Informed, enthusiastic and anxious to get outdoors, we’re ready for the next hike.  

Trails Challenge No. 5: Wildcat Canyon Regional Park  

This loop hike takes you from Wildcat Staging Area at the north end of the canyon to Tilden Park at the south end via canyon and ridge trails. If 11 miles is too much of a challenge, you can utilize two cars or public transportation and hike one direction only. Since Tilden Park is my second home, I decided to explore the unknown—Wildcat Canyon and Alvarado Park.  

Like many of our regional parks, the story of the Alvarado area begins with Native Americans utilizing the natural bounty of the woodland and coastal environments. In the late 18th Century, Spanish explorers reached the mouth of Wildcat Creek and opened the way to ranches and missions. Two centuries later the war of the waters raged over Wildcat Canyon’s springs and streams, only resolved in 1920 when the Bay Area’s water source was switched to the Mokelumne River. The final chapter takes place between 1967 and 1976 when the Park District acquired over 2000-acres to create Wildcat Canyon Regional Park.  

From the Staging Area, Wildcat Creek Trail, a wide, paved road, climbs steadily uphill providing an instant aerobic workout. Amid thick stands of eucalyptus, coast live oak, madrone and pine I listened to the calls of songbirds, the squawk of jays and cry of a hawk. Plant invaders were in full profusion; scotch broom, six-foot tall wild fennel and thorny yellow star thistle easily outnumbered natives. Open flower heads and garlands of pods thick with seeds spelled trouble for the coming year. This trail had the air of a neglected sibling; there were few signs of any effort toward plant control.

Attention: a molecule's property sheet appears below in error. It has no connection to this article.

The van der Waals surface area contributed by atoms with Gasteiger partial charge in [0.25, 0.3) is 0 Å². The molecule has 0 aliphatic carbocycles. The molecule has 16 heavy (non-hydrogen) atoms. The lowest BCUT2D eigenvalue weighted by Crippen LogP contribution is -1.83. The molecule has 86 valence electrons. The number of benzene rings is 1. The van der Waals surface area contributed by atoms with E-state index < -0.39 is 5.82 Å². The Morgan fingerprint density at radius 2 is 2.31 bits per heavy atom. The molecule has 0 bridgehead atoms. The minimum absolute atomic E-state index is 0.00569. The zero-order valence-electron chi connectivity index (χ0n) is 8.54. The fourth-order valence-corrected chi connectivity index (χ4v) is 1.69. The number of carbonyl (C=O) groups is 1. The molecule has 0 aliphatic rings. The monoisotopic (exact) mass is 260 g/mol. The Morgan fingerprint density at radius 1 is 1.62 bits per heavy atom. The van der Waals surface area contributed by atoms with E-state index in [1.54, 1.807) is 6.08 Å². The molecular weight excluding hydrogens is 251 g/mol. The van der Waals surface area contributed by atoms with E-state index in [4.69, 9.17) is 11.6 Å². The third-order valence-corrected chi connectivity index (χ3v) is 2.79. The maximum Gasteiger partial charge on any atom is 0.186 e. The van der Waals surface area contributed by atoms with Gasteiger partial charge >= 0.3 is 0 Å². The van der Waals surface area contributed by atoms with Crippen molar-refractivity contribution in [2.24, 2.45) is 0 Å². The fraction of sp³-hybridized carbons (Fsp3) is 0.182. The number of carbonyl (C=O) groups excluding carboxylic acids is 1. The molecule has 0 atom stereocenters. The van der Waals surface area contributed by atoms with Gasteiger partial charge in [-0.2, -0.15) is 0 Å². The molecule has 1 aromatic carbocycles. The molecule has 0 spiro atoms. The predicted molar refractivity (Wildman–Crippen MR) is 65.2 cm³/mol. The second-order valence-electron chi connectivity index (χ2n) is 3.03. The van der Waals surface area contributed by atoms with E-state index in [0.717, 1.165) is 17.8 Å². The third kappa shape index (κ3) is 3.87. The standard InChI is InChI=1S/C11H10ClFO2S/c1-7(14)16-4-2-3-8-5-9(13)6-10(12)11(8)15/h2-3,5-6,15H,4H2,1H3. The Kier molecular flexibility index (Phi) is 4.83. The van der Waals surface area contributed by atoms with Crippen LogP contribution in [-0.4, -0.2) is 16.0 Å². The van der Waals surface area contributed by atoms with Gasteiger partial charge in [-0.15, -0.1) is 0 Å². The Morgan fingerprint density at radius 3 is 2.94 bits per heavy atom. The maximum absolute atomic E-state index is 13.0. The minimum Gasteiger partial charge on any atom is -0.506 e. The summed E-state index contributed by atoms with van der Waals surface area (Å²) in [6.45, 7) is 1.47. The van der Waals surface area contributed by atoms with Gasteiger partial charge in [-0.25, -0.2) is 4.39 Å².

I followed Wildcat Creek Trail well into the canyon but it felt more recreational than aesthetic. Though wide enough for multiple side-by-side exercisers, the open terrain made me long for the lush riparian forest in the canyon below. Late in the season, the creek was neither visible nor audible. 

Aesthetics kicked in when I climbed Belgum Trail and reached a cattle gate, Wildcat Canyon being a grazing park. Like Alice, entering that gate brought me to a true hiking environment—late summer ranchland. Among drying oat, rye and barley I spied remnants of the park’s previous lives—an agave cactus with a 10-foot flowering spire circled by bees, full-fronded palm trees, solitary fence posts wrapped in barbed wire and small sections of fencing going nowhere.  

An attractive, illustrated panel marked the spot of Belgum’s Grand Vista Sanatorium for the treatment of nervous disorders. In 1914, San Francisco’s upper class used this remote outpost to keep afflicted relatives out of sight. Looking at the pictures of the two-story mansion in its peaceful, park-like setting, I had no doubt about who had the better deal.